WILHELM REICH VS. THE U.S.A. by Jerome Greenfield


Email this review


That a man whose early ideas about character are universally valued by the psychoanalytic establishment, who once was considered a possible candidate for the Nobel Peace Prize, should be jailed (in 1957) for contempt of court by the United States is most bizarre. But it is not odd, as Greenfield seems to think, that the FDA should wish to investigate the practice of a medical doctor who espoused theories of orgone, cancer, weather, cosmology, gravity, UFO's and ""the forces of life and death."" The FDA suspected fraud and sex racketeering. Greenfield insists that Reich was no charlatan, nor can he be dismissed as totally mad. It is true that Reich's handling of his legal defense -- ignoring valid issues of jurisdiction and free speech in order to fully ""prosecute his prosecutors,"" to the point of disregarding court orders -- demonstrates a ""loss of touch with social reality."" But everybody else seemed to lose touch as well: the FDA persisted in the sex racket charge when it was clearly untrue; the government committed such puerile abuses as book burning and accusing Reich of encouraging masturbation; a judge thought that Reich tried to hypnotize a prosecutor; Reich feared that the Communists were after him, and thought that Ike was sending planes over his jail cell as a signal of presidential support. Reich never defended his ideas in court. Despite our skepticism, it seems incontestable that a scientist has a right to research as long as no fraud or other crime is committed. Greenfield has meticulously delved through court transcripts, Reich's writings and his foundation's letters, and he has interviewed Reich's friends and supporters (such men as A. S. Neill, Malinowski, and William Steig backed him) and the government investigators. Greenfield is well aware that the case is too complex for easy answers; one wonders, then, why he can assert that an authentic test of Reich's theories will determine his sanity. An accurate, perceptive report of a labyrinthine matter -- occasionally marred by oversimplification.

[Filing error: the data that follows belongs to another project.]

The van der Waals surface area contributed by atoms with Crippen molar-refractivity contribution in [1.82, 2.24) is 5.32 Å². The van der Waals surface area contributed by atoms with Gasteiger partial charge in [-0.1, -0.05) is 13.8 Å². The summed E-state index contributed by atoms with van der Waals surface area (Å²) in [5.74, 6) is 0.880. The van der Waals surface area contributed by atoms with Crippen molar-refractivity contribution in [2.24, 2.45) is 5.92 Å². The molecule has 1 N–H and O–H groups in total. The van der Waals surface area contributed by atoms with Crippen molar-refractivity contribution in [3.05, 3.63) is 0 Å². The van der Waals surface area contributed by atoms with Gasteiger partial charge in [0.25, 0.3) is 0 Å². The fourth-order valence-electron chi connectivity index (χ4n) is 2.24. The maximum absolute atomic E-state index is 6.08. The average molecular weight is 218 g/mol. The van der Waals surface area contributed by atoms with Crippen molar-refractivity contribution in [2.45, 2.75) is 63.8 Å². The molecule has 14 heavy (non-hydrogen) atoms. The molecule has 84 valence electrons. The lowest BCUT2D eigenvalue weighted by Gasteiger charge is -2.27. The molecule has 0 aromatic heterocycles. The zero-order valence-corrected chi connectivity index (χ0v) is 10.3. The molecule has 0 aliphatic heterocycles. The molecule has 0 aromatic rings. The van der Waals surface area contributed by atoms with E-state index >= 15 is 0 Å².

Pub Date: July 29th, 1974
Publisher: Norton